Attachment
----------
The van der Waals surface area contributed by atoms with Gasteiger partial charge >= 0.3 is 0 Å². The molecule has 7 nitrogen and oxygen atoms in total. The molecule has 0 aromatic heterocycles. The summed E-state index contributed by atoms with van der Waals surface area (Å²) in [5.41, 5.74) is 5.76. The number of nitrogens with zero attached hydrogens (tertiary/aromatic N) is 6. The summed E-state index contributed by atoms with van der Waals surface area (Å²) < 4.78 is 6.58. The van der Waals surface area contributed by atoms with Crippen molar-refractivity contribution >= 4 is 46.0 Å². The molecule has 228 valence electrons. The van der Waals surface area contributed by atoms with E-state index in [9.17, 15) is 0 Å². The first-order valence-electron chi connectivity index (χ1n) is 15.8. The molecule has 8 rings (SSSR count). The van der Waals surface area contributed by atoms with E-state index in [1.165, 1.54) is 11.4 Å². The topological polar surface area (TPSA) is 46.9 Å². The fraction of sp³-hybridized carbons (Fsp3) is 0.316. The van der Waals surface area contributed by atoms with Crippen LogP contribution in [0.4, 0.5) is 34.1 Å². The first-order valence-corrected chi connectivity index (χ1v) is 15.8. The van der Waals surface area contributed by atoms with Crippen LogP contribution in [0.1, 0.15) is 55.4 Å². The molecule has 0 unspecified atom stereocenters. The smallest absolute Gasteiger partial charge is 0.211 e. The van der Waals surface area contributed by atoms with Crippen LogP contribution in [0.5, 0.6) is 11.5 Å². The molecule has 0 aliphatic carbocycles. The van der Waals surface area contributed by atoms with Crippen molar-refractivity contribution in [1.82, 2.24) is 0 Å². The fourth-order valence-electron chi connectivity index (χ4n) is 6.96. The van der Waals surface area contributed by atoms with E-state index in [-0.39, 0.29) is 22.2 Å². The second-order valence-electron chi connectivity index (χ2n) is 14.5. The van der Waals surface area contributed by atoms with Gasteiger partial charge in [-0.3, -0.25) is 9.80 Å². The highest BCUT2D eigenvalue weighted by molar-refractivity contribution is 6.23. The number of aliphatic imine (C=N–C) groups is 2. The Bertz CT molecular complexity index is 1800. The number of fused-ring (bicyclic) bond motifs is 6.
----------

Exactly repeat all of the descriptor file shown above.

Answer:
The van der Waals surface area contributed by atoms with Gasteiger partial charge >= 0.3 is 0 Å². The molecule has 7 nitrogen and oxygen atoms in total. The molecule has 0 aromatic heterocycles. The summed E-state index contributed by atoms with van der Waals surface area (Å²) in [5.41, 5.74) is 5.76. The number of nitrogens with zero attached hydrogens (tertiary/aromatic N) is 6. The summed E-state index contributed by atoms with van der Waals surface area (Å²) < 4.78 is 6.58. The van der Waals surface area contributed by atoms with Crippen molar-refractivity contribution >= 4 is 46.0 Å². The molecule has 228 valence electrons. The van der Waals surface area contributed by atoms with E-state index in [9.17, 15) is 0 Å². The first-order valence-electron chi connectivity index (χ1n) is 15.8. The molecule has 8 rings (SSSR count). The van der Waals surface area contributed by atoms with E-state index in [1.165, 1.54) is 11.4 Å². The topological polar surface area (TPSA) is 46.9 Å². The fraction of sp³-hybridized carbons (Fsp3) is 0.316. The van der Waals surface area contributed by atoms with Crippen LogP contribution in [0.4, 0.5) is 34.1 Å². The first-order valence-corrected chi connectivity index (χ1v) is 15.8. The van der Waals surface area contributed by atoms with Crippen LogP contribution in [0.1, 0.15) is 55.4 Å². The molecule has 0 unspecified atom stereocenters. The smallest absolute Gasteiger partial charge is 0.211 e. The van der Waals surface area contributed by atoms with Crippen LogP contribution in [0.5, 0.6) is 11.5 Å². The molecule has 0 aliphatic carbocycles. The van der Waals surface area contributed by atoms with Crippen molar-refractivity contribution in [1.82, 2.24) is 0 Å². The fourth-order valence-electron chi connectivity index (χ4n) is 6.96. The van der Waals surface area contributed by atoms with E-state index in [-0.39, 0.29) is 22.2 Å². The second-order valence-electron chi connectivity index (χ2n) is 14.5. The van der Waals surface area contributed by atoms with Gasteiger partial charge in [-0.3, -0.25) is 9.80 Å². The highest BCUT2D eigenvalue weighted by molar-refractivity contribution is 6.23. The number of aliphatic imine (C=N–C) groups is 2. The Bertz CT molecular complexity index is 1800. The number of fused-ring (bicyclic) bond motifs is 6.